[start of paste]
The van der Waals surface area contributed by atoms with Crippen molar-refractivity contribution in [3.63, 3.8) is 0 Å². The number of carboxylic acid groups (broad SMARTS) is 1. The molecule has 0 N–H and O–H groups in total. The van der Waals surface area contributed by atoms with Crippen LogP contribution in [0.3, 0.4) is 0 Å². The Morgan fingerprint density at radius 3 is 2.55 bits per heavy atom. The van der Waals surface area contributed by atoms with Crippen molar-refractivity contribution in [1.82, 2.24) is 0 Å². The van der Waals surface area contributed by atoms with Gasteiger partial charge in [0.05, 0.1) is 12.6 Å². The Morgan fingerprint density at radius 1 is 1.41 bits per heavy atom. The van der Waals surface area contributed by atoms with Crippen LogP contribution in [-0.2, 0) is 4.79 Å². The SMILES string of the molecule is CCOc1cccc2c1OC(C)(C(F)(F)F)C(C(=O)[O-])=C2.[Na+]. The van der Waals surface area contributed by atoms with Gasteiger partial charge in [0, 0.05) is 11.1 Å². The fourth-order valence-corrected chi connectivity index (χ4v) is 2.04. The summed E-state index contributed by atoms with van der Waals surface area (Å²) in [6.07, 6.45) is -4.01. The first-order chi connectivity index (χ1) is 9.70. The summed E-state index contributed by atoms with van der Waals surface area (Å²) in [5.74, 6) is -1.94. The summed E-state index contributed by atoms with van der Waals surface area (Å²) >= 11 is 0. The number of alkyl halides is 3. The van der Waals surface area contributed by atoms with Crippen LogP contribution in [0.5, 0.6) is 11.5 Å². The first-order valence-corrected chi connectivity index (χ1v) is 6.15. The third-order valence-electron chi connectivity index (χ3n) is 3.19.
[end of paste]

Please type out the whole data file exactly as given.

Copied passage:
The van der Waals surface area contributed by atoms with Crippen molar-refractivity contribution in [3.63, 3.8) is 0 Å². The number of carboxylic acid groups (broad SMARTS) is 1. The molecule has 0 N–H and O–H groups in total. The van der Waals surface area contributed by atoms with Crippen LogP contribution in [0.3, 0.4) is 0 Å². The Morgan fingerprint density at radius 3 is 2.55 bits per heavy atom. The van der Waals surface area contributed by atoms with Crippen molar-refractivity contribution in [1.82, 2.24) is 0 Å². The van der Waals surface area contributed by atoms with Gasteiger partial charge in [0.05, 0.1) is 12.6 Å². The Morgan fingerprint density at radius 1 is 1.41 bits per heavy atom. The van der Waals surface area contributed by atoms with Crippen LogP contribution in [-0.2, 0) is 4.79 Å². The SMILES string of the molecule is CCOc1cccc2c1OC(C)(C(F)(F)F)C(C(=O)[O-])=C2.[Na+]. The van der Waals surface area contributed by atoms with Gasteiger partial charge in [0, 0.05) is 11.1 Å². The fourth-order valence-corrected chi connectivity index (χ4v) is 2.04. The summed E-state index contributed by atoms with van der Waals surface area (Å²) in [6.07, 6.45) is -4.01. The first-order chi connectivity index (χ1) is 9.70. The summed E-state index contributed by atoms with van der Waals surface area (Å²) in [5.74, 6) is -1.94. The summed E-state index contributed by atoms with van der Waals surface area (Å²) >= 11 is 0. The number of alkyl halides is 3. The van der Waals surface area contributed by atoms with Crippen LogP contribution in [0.5, 0.6) is 11.5 Å². The first-order valence-corrected chi connectivity index (χ1v) is 6.15. The third-order valence-electron chi connectivity index (χ3n) is 3.19.